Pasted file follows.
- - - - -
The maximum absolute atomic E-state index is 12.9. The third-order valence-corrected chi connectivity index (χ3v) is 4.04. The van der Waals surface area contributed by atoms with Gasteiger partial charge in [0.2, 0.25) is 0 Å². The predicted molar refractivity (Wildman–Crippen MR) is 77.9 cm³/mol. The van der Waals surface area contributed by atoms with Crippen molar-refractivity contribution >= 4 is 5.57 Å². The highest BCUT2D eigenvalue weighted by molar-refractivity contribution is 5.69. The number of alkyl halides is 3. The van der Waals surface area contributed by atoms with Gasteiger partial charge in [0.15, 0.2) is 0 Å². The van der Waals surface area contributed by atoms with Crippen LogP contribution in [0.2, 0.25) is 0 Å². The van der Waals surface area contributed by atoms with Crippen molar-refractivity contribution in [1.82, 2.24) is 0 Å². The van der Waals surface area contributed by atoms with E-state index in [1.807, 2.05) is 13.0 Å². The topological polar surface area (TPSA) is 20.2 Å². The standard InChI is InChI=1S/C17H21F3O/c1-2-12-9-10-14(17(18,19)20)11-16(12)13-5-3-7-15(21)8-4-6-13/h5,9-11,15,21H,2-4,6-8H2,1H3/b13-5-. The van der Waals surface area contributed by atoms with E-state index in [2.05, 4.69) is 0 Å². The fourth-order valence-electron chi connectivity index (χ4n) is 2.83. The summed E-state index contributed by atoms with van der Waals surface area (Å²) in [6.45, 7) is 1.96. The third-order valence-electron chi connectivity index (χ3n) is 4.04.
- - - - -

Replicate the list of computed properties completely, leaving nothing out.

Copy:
The maximum absolute atomic E-state index is 12.9. The third-order valence-corrected chi connectivity index (χ3v) is 4.04. The van der Waals surface area contributed by atoms with Gasteiger partial charge in [0.2, 0.25) is 0 Å². The predicted molar refractivity (Wildman–Crippen MR) is 77.9 cm³/mol. The van der Waals surface area contributed by atoms with Crippen molar-refractivity contribution >= 4 is 5.57 Å². The highest BCUT2D eigenvalue weighted by molar-refractivity contribution is 5.69. The number of alkyl halides is 3. The van der Waals surface area contributed by atoms with Gasteiger partial charge in [0.15, 0.2) is 0 Å². The van der Waals surface area contributed by atoms with Crippen LogP contribution in [0.2, 0.25) is 0 Å². The van der Waals surface area contributed by atoms with Crippen molar-refractivity contribution in [1.82, 2.24) is 0 Å². The van der Waals surface area contributed by atoms with E-state index in [1.807, 2.05) is 13.0 Å². The topological polar surface area (TPSA) is 20.2 Å². The standard InChI is InChI=1S/C17H21F3O/c1-2-12-9-10-14(17(18,19)20)11-16(12)13-5-3-7-15(21)8-4-6-13/h5,9-11,15,21H,2-4,6-8H2,1H3/b13-5-. The van der Waals surface area contributed by atoms with E-state index in [2.05, 4.69) is 0 Å². The fourth-order valence-electron chi connectivity index (χ4n) is 2.83. The summed E-state index contributed by atoms with van der Waals surface area (Å²) in [6.45, 7) is 1.96. The third-order valence-electron chi connectivity index (χ3n) is 4.04.